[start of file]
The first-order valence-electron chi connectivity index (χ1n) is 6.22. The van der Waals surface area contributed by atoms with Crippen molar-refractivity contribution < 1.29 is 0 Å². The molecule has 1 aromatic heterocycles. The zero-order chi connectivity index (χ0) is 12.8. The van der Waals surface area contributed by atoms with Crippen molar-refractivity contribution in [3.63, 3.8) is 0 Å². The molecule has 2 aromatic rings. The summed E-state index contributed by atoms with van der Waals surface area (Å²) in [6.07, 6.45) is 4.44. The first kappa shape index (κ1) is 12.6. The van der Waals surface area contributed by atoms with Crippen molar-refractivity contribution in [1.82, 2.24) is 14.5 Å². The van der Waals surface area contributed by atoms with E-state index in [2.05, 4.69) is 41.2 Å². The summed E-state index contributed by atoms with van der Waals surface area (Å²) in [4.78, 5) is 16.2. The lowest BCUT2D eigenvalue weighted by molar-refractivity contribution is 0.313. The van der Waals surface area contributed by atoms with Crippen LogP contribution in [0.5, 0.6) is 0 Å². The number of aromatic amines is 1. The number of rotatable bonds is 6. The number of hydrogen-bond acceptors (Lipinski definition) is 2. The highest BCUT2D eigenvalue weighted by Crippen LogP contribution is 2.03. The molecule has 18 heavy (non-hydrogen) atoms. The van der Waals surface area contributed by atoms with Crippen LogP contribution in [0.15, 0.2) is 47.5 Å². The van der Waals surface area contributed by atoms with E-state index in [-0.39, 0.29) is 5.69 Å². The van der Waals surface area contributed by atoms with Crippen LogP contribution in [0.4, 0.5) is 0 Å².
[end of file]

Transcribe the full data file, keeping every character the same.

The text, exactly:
The first-order valence-electron chi connectivity index (χ1n) is 6.22. The van der Waals surface area contributed by atoms with Crippen molar-refractivity contribution < 1.29 is 0 Å². The molecule has 1 aromatic heterocycles. The zero-order chi connectivity index (χ0) is 12.8. The van der Waals surface area contributed by atoms with Crippen molar-refractivity contribution in [3.63, 3.8) is 0 Å². The molecule has 2 aromatic rings. The summed E-state index contributed by atoms with van der Waals surface area (Å²) in [6.07, 6.45) is 4.44. The first kappa shape index (κ1) is 12.6. The van der Waals surface area contributed by atoms with Crippen molar-refractivity contribution in [1.82, 2.24) is 14.5 Å². The van der Waals surface area contributed by atoms with E-state index in [2.05, 4.69) is 41.2 Å². The summed E-state index contributed by atoms with van der Waals surface area (Å²) in [4.78, 5) is 16.2. The lowest BCUT2D eigenvalue weighted by molar-refractivity contribution is 0.313. The van der Waals surface area contributed by atoms with Crippen LogP contribution in [0.5, 0.6) is 0 Å². The number of aromatic amines is 1. The number of rotatable bonds is 6. The number of hydrogen-bond acceptors (Lipinski definition) is 2. The highest BCUT2D eigenvalue weighted by Crippen LogP contribution is 2.03. The molecule has 18 heavy (non-hydrogen) atoms. The van der Waals surface area contributed by atoms with Crippen LogP contribution in [0.15, 0.2) is 47.5 Å². The van der Waals surface area contributed by atoms with E-state index in [-0.39, 0.29) is 5.69 Å². The van der Waals surface area contributed by atoms with Crippen LogP contribution in [0.4, 0.5) is 0 Å².